What Pace Should I Run, Coach?

One of the biggest mistakes runners make is running either too fast or too slow for their workouts.

The goal of training is to obtain the greatest benefit while incurring the least amount of stress, so you should run as slow as you can to meet the purpose of the workout. From slower to faster, here are the only four speeds at which you need to train.

Easy Runs and Long Runs

The purpose of easy and long runs is to stimulate the physiological, biochemical and molecular adaptations needed for good endurance. Some of those adaptations include the storage of more fuel (glycogen) in your muscles, an increased use of intramuscular fat at the same speed to spare glycogen, a greater number of red blood cells and hemoglobin, a greater capillary network for a more rapid diffusion of oxygen into the muscles and, through the complex activation of gene expression, an increased mitochondrial density and number of aerobic enzymes to enhance your aerobic metabolic capacity.

Since many of these adaptations are volume-dependent, the speed of easy runs is not as important as their duration. Out of all the workouts you do, the exact pace matters least for easy and long runs.

The single biggest mistake competitive runners make is running too fast on their easy days. By doing so, you add unnecessary stress to your legs without any extra benefit and you won't be able to run as much quality on your harder days.

More: 3 Rules for Easy Runs

Do your easy runs at about 1? to 2 minutes per mile slower than your current 5K race pace (about 70 to 75 percent maximum heart rate). As you increase your weekly mileage, you may need to run slower to accommodate the extra volume. Speed-type runners (those who fare better at shorter races) will have a greater difference between their race pace and easy running pace compared to endurance-type runners (those who fare better at longer races).

Acidosis Threshold Runs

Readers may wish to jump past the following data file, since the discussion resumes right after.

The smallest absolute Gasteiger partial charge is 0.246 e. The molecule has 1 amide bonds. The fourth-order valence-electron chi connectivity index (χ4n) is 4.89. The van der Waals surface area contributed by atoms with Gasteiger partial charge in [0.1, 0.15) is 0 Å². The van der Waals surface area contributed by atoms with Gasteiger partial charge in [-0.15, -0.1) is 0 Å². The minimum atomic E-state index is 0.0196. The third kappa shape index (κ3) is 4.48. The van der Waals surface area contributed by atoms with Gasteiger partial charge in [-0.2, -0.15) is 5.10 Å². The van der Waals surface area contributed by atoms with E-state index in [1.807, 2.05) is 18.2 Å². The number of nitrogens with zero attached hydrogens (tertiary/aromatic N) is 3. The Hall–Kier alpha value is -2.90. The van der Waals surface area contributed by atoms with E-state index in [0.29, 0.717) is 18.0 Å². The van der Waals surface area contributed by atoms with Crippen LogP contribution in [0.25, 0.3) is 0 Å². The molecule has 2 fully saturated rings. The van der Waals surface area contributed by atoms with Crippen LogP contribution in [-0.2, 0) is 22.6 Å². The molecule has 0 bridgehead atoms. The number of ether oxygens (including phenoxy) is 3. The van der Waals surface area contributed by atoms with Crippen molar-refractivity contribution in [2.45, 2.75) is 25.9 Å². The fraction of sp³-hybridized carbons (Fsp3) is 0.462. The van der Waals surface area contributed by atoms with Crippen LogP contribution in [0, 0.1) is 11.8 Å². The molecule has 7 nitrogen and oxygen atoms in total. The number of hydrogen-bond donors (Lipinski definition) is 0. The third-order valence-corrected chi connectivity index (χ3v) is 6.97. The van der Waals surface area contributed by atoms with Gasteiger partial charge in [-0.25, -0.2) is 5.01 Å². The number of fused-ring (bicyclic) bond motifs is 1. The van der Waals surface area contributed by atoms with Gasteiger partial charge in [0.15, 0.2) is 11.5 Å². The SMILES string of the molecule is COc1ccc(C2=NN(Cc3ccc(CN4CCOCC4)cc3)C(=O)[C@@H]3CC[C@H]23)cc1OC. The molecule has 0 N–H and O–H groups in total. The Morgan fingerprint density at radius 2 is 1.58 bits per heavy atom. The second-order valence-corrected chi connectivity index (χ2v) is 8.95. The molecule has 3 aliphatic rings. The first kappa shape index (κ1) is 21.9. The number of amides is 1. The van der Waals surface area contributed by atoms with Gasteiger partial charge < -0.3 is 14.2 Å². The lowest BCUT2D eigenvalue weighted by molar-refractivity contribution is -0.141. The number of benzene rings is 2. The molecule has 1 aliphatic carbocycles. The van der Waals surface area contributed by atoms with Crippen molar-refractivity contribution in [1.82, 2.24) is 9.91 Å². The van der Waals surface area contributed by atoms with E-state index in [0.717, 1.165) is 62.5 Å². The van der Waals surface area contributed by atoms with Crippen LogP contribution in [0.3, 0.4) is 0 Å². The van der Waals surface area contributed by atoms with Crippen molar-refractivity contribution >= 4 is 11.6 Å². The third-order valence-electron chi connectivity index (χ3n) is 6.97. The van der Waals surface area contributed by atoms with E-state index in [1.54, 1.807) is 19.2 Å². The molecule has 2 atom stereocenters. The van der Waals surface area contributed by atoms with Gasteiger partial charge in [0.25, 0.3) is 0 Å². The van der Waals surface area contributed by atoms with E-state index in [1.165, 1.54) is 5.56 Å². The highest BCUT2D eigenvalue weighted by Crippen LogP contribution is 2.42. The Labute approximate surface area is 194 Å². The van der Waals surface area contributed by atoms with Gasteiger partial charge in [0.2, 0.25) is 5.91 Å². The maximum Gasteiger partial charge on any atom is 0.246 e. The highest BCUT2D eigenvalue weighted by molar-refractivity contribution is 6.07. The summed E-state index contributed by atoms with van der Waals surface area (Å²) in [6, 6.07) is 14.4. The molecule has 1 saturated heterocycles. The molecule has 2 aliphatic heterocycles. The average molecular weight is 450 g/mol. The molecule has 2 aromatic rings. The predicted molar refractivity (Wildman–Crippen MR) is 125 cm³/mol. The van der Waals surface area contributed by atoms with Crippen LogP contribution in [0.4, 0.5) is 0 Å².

The acidosis threshold (AT) marks the transition between running that is purely aerobic and running that includes significant oxygen-independent (anaerobic) metabolism and the development of acidosis.

AT is the fastest speed that you can sustain aerobically. The purpose of AT training is to increase the speed at which your AT occurs, which allows you to run faster before anaerobic metabolism and fatigue begin to play a significant role.

The AT workout (often called a tempo run) is one of the most difficult for people to run at the correct speed since it requires holding back and not pushing the pace. There's a comfortably hard feeling to the pace that requires practice.

For recreational runners, AT pace is about 10 to 15 seconds per mile slower than 5K race pace (or about 10K race pace; 75 to 80 percent max heart rate). For talented and highly trained runners, it's about 25 to 30 seconds per mile slower than 5K race pace (or about 15 to 20 seconds per mile slower than 10K race pace; 85 to 90 percent max heart rate). The better your endurance, the longer you can hold your AT pace and the better you'll be at sustaining any percentage of that pace.

VO2max Intervals

VO2max is the maximum volume of oxygen your muscles can consume per minute. The purpose of VO2max intervals is to increase your VO2max by running at the speed at which VO2max occurs. This VO2max pace corresponds to the pace at which you reach your maximum heart rate, maximum stroke volume (volume of blood the heart pumps per beat) and maximum cardiac output (volume of blood the heart pumps per minute). Cardiac output equals heart rate times stroke volume.

In lieu of a laboratory test to determine your VO2max pace, either run at close to your maximum heart rate or use your current race performances.

More: 3 Workouts to Increase VO2Max

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About the Author

Jason R. Karp, Ph.D.

Dr. Jason Karp is one of the foremost running experts in America, 2011 IDEA Personal Trainer of the Year, 2014 recipient of the President's Council on Fitness, Sports & Nutrition Community Leadership award, and creator of the Run-Fit Specialist certification. He holds a Ph.D. in exercise physiology. A prolific writer, he has more than 200 articles published in international running, coaching, and fitness magazines, is the author of five books, including Running for Women and Running a Marathon For Dummies, and is a frequent speaker at international fitness and coaching conferences. Follow Jason on Twitter @drjasonkarp and Facebook at DrJasonKarpRunFit.

Dr. Jason Karp is one of the foremost running experts in America, 2011 IDEA Personal Trainer of the Year, 2014 recipient of the President's Council on Fitness, Sports & Nutrition Community Leadership award, and creator of the Run-Fit Specialist certification. He holds a Ph.D. in exercise physiology. A prolific writer, he has more than 200 articles published in international running, coaching, and fitness magazines, is the author of five books, including Running for Women and Running a Marathon For Dummies, and is a frequent speaker at international fitness and coaching conferences. Follow Jason on Twitter @drjasonkarp and Facebook at DrJasonKarpRunFit.

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